United States: Fiduciary Duties In Limited Liability Company Acquisition Vehicles

2013 change in Delaware law inadequately addressed in many private equity deals

In most private equity and other leveraged buyout transactions, the acquiring group will create a new legal entity (NewCo) to serve as the acquisition vehicle. NewCo will consolidate capital from the various debt and equity investors, acquire and manage the target business, and facilitate the distribution "waterfall" upon an exit.

In the last fifteen years, the limited liability company has become increasingly popular as an investment vehicle for acquisition transactions. Certain types of investors (e.g., tax-exempt or non-U.S. persons) still prefer to own equity in C-corporations. However, for many others, the LLC form is preferred. The LLC offers an appealing hybrid of the pass-through taxation and flexibility of partnerships and the limited liability of corporations.

Despite the increasing prevalence of the LLC in leveraged buyout transactions, certain fundamental elements of the LLC structure are frequently mishandled. In particular, we have found that members' and managers' fiduciary duties are often erroneously or inadequately addressed. This article briefly summarizes this issue. Although each of the 50 states provides for its own state-specific form of LLC, this article focuses on limited liability companies formed under Delaware law. Due to its well-developed legal framework, experienced judiciary and discretion with respect to publicly available information, Delaware is the jurisdiction of choice for forming sophisticated investment entities.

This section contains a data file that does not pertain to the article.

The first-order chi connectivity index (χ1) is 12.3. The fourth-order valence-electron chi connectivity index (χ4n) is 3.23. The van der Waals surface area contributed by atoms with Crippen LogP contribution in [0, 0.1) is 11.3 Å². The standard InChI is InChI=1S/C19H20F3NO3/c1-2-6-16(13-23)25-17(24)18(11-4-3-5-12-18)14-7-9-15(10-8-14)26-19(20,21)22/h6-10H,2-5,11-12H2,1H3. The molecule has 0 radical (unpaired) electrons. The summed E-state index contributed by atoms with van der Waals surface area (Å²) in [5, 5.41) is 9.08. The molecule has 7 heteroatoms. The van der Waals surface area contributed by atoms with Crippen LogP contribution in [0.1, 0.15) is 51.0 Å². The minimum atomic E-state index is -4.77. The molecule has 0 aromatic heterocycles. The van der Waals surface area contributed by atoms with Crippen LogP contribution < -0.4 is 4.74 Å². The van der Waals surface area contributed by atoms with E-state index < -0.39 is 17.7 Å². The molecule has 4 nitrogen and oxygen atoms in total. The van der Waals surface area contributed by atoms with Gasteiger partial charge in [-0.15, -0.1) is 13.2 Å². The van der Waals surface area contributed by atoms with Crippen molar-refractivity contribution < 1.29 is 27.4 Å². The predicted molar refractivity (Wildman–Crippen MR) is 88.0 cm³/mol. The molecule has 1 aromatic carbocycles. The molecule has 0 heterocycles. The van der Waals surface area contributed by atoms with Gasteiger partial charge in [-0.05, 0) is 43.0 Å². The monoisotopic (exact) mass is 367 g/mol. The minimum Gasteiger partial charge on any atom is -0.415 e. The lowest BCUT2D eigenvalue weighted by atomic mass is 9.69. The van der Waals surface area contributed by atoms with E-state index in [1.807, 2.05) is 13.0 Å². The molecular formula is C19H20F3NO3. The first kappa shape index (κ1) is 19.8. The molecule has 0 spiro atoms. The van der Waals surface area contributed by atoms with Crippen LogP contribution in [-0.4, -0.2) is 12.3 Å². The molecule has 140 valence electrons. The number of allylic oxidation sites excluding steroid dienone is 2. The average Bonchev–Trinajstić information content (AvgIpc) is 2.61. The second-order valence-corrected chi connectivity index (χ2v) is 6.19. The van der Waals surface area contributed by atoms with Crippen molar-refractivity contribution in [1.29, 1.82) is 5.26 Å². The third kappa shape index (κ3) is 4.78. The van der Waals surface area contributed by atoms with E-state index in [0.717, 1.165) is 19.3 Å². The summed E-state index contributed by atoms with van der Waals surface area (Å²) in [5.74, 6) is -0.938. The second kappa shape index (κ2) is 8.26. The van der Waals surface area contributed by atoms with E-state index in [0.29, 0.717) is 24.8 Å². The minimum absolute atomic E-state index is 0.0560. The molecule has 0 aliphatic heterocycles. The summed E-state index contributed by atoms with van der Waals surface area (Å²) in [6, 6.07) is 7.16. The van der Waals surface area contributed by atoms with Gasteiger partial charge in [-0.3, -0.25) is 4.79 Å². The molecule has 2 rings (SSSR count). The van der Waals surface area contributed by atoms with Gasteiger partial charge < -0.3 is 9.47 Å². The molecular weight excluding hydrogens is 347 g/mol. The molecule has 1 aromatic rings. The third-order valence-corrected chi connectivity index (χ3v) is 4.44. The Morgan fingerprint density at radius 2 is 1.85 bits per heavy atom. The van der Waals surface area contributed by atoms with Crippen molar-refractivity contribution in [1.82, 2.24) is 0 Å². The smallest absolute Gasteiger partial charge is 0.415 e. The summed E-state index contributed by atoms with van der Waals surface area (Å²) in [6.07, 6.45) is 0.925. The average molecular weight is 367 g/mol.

Under Delaware's corporation law, directors and controlling stockholders have fiduciary duties to the corporation's stockholders, including the duty of loyalty and the duty of care. These duties have been refined through decades of judicial interpretation. In the LLC context, the relative youth of the Delaware LLC Act means that the fiduciary duties of members and managers in LLCs are not nearly as well defined. Although Delaware courts have addressed a spate of cases on this topic in recent years, judicial interpretation has generally been inconclusive.

However, in 2013 the Delaware legislature amended Section 18-1104 of the Delaware LLC Act to clarify that fiduciary duties apply in the LLC context unless expressly limited by the LLC operating agreement. Although future Delaware judicial decisions will likely result in the evolution of these duties, the statutory change is a significant leap towards clarifying this issue. As a result of this change, private equity sponsors and other parties that control LLC acquisition vehicles are subject to the duties of loyalty and care in their dealings with the minority. These duties may come into play in a variety of situations, particularly in cases where the sponsor may be perceived as acting it its own interests to the detriment of the other investors.

For example, fiduciary duties may be implicated in decisions involving the pursuit of corporate opportunities, the payment of management fees or the sale process upon an exit. If the sponsor or controlling investor fails to satisfy these duties, it could be subject to a claim by the other stakeholders.

Section 1101(c) of the Delaware LLC Act permits an LLC operating agreement to expand, restrict or eliminate fiduciary duties of the members or manager (except for the implied contractual covenant of good faith and fair dealing). This is a significant difference from the Delaware corporation law, which does not permit fiduciary duties to be waived.1 Section 1101(c) allows parties to an LLC agreement to renounce virtually all fiduciary duties. With a blanket waiver, the members and managers of the LLC would only be subject to the contractual restrictions set forth in the operating agreement (along with the implied contractual covenant of good faith and fair dealing).